As Zephyr and the Wind Warriors will perish if they step into the sunlight, in every level of the game they make use of the L.O.A.D. Starr. The L.O.A.D. Starr affectively creates a wide, shaded area that Zephyr and crew can run around in, with sunlight acting as the level's boundaries. However, the L.O.A.D. Starr only works for about three minutes before it needs recharging. There are ten themed levels in the game, with three zones and a boss battle to each, and with the L.O.A.D. Starr in use, Zephyr is tasked with completing each zone in that limited amount of time. Luckily for Zephyr though, destroying larger and larger objects allows him to collect more and more Fire Flyers as he traverses a zone. Periodically amassing a number of Fire Flyers before absorbing them, allows the L.O.A.D. Starr to be recharted, and thus adding time to the count down clock. Each zone requires a minimum of 50 Fire Flyers to be absorbed before progressing to the next, and it makes for some quite frantic gameplay. Players are pushed to make a powerful tornado before time runs out, driving them to work their way from a small twister sweeping up tiny object to a huge tornado taking out houses and more, as fast as they can. Gameplay gets a bit more depth throughout the game with the addition of jumping and dashing as well. Jumping on objects destroys them quicker, and dashing is a saviour when Zephyr is tight for time.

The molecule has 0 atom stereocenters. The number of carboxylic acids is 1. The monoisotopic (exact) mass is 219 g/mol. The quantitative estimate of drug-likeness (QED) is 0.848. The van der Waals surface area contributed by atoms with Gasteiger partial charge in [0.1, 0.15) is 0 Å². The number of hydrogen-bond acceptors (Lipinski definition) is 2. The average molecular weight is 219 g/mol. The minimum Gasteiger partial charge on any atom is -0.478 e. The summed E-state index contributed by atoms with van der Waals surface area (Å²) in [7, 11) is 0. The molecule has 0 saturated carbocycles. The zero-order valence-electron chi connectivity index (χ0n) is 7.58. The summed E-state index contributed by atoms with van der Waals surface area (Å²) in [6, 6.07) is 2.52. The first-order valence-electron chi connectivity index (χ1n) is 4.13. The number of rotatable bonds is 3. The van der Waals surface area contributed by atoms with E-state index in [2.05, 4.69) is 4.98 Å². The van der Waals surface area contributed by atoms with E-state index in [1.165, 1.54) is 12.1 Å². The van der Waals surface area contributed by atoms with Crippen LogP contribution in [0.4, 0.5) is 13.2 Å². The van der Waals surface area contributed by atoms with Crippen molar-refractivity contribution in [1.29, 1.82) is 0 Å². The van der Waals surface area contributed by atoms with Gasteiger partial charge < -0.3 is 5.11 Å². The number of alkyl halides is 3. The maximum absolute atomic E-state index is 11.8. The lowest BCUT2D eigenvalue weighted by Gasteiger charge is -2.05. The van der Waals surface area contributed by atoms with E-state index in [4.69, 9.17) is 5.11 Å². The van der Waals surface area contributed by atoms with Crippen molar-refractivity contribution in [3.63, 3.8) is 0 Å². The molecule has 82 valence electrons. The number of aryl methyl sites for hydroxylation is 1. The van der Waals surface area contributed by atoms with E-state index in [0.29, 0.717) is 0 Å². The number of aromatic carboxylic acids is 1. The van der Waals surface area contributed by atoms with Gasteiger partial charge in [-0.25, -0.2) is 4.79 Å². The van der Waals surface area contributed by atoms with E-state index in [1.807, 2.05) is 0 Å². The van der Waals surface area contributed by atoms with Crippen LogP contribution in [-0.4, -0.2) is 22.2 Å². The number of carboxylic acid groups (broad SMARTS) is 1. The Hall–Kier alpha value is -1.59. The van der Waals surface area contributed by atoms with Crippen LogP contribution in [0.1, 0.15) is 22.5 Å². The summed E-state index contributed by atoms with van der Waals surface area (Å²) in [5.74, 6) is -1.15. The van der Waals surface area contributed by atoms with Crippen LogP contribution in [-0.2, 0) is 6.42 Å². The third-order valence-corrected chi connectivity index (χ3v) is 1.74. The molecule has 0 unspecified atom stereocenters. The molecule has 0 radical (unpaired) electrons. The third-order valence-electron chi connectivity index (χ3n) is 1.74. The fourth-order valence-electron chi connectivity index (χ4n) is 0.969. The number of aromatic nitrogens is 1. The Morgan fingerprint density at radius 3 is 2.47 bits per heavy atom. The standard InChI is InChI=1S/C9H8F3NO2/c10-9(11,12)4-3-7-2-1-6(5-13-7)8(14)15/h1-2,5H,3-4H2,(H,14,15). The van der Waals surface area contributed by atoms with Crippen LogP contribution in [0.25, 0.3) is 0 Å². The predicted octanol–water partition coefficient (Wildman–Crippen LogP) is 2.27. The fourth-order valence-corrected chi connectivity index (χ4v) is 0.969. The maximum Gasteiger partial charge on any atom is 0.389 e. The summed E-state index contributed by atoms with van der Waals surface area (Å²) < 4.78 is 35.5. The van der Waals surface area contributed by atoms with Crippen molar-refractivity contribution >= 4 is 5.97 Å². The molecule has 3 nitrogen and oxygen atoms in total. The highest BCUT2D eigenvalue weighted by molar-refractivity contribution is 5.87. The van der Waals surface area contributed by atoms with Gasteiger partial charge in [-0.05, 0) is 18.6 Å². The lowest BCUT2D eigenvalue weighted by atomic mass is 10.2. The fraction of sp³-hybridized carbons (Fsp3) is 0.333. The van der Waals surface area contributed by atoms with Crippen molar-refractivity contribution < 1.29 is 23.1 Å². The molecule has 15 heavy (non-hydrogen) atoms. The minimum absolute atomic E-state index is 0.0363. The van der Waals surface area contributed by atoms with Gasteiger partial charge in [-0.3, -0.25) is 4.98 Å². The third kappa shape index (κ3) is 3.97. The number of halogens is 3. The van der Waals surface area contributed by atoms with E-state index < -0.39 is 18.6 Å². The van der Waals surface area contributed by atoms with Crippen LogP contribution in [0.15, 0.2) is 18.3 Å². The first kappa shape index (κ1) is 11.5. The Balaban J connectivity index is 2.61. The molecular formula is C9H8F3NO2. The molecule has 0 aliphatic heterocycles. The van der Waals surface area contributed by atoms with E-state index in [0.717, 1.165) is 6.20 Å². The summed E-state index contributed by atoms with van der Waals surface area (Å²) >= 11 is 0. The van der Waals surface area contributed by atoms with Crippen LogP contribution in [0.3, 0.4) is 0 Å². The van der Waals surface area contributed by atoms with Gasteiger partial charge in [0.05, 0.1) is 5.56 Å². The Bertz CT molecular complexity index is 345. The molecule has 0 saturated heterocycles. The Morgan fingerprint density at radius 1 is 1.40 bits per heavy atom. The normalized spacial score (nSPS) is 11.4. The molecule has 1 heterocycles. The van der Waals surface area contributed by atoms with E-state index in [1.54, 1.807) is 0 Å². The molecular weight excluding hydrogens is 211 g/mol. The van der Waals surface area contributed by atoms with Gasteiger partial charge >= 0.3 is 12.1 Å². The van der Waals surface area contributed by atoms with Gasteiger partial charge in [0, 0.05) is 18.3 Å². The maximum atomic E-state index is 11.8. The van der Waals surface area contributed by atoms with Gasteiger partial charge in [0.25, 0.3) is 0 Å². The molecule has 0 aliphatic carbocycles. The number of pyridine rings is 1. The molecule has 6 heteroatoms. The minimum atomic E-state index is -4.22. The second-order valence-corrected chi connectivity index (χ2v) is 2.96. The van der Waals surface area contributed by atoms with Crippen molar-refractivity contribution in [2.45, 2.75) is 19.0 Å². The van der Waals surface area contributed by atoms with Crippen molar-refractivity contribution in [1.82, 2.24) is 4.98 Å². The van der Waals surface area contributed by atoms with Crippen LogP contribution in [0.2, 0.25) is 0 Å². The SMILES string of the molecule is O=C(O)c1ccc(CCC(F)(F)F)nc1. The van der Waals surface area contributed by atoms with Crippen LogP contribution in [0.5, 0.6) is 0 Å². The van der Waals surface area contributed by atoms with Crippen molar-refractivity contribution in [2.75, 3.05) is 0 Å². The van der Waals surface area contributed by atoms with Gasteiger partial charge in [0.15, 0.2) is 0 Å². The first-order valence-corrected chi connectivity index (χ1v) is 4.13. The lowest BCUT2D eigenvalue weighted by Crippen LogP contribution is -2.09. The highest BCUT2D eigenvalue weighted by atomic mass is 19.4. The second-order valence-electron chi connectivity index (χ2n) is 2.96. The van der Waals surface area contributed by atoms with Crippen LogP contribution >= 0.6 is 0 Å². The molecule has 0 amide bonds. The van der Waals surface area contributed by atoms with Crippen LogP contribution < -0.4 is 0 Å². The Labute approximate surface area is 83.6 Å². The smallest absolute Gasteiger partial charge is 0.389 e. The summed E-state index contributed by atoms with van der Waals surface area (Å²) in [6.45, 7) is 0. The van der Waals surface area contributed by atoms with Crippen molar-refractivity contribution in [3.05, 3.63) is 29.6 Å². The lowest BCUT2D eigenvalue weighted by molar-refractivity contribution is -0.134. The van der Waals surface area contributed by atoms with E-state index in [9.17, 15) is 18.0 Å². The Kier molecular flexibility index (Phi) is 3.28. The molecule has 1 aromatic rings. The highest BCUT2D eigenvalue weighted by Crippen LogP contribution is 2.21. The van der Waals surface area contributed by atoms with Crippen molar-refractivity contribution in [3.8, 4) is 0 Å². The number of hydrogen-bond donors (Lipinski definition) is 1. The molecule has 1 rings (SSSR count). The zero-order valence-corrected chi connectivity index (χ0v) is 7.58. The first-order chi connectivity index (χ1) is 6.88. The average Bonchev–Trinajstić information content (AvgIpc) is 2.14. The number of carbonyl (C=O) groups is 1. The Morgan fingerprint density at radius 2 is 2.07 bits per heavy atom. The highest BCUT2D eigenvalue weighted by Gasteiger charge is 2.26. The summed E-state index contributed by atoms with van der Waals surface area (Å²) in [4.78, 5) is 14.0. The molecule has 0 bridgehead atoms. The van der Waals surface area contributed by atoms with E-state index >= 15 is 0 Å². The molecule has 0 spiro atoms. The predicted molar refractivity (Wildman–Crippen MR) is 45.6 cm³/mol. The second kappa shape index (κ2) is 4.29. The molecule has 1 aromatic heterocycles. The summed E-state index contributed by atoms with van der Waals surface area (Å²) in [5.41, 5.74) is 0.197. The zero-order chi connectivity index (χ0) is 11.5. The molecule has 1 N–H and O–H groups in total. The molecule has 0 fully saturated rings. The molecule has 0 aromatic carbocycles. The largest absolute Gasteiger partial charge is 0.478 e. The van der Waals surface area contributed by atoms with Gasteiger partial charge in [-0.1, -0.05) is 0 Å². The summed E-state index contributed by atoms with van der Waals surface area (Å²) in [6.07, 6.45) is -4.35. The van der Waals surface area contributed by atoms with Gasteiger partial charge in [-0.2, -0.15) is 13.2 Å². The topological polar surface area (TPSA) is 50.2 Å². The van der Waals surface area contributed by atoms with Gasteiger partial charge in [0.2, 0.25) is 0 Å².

If anything, Tornado Outbreak is based on momentum. When Zephyr is constantly chaining together objects to destroy, and strategically absorbing Fire Flyers, the game is fluid in its destruction. However, the game is no cake walk, as a small twister can't take out a car until it's big enough, it's constantly a race to grow Zephyr's twister to take out larger object. It's when players can't find small enough objects to take out to grow that things can go downhill quick. Nonetheless, after completing each zone to a level, gameplay switches up for a boss battle that adds another challenging layer to the game.